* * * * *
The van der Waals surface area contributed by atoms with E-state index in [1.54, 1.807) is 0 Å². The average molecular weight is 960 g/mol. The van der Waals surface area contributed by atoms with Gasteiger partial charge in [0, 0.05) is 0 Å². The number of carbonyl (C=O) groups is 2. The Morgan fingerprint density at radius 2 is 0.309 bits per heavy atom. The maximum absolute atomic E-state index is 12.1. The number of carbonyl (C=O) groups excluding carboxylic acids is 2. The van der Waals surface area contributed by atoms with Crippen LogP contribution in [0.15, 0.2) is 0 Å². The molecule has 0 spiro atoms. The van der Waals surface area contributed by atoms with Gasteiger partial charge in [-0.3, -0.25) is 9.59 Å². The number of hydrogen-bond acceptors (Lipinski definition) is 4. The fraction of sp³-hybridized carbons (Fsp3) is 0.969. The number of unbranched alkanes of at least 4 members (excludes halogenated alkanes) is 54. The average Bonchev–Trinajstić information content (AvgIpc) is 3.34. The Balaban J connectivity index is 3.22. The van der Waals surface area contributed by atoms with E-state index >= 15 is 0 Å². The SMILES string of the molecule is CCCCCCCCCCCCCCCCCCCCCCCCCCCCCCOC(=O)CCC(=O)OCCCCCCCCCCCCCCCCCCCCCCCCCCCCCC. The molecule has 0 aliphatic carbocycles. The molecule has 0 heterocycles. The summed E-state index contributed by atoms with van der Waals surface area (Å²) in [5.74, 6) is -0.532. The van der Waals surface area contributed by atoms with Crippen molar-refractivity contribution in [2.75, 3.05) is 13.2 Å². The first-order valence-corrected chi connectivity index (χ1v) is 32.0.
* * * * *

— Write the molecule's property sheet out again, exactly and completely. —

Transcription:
The van der Waals surface area contributed by atoms with E-state index in [1.54, 1.807) is 0 Å². The average molecular weight is 960 g/mol. The van der Waals surface area contributed by atoms with Gasteiger partial charge in [0, 0.05) is 0 Å². The number of carbonyl (C=O) groups is 2. The Morgan fingerprint density at radius 2 is 0.309 bits per heavy atom. The maximum absolute atomic E-state index is 12.1. The number of carbonyl (C=O) groups excluding carboxylic acids is 2. The van der Waals surface area contributed by atoms with Crippen LogP contribution in [0.15, 0.2) is 0 Å². The molecule has 0 spiro atoms. The van der Waals surface area contributed by atoms with Gasteiger partial charge in [-0.3, -0.25) is 9.59 Å². The number of hydrogen-bond acceptors (Lipinski definition) is 4. The fraction of sp³-hybridized carbons (Fsp3) is 0.969. The number of unbranched alkanes of at least 4 members (excludes halogenated alkanes) is 54. The average Bonchev–Trinajstić information content (AvgIpc) is 3.34. The Balaban J connectivity index is 3.22. The van der Waals surface area contributed by atoms with E-state index >= 15 is 0 Å². The SMILES string of the molecule is CCCCCCCCCCCCCCCCCCCCCCCCCCCCCCOC(=O)CCC(=O)OCCCCCCCCCCCCCCCCCCCCCCCCCCCCCC. The molecule has 0 aliphatic carbocycles. The molecule has 0 heterocycles. The summed E-state index contributed by atoms with van der Waals surface area (Å²) in [5.74, 6) is -0.532. The van der Waals surface area contributed by atoms with Crippen molar-refractivity contribution in [2.75, 3.05) is 13.2 Å². The first-order valence-corrected chi connectivity index (χ1v) is 32.0.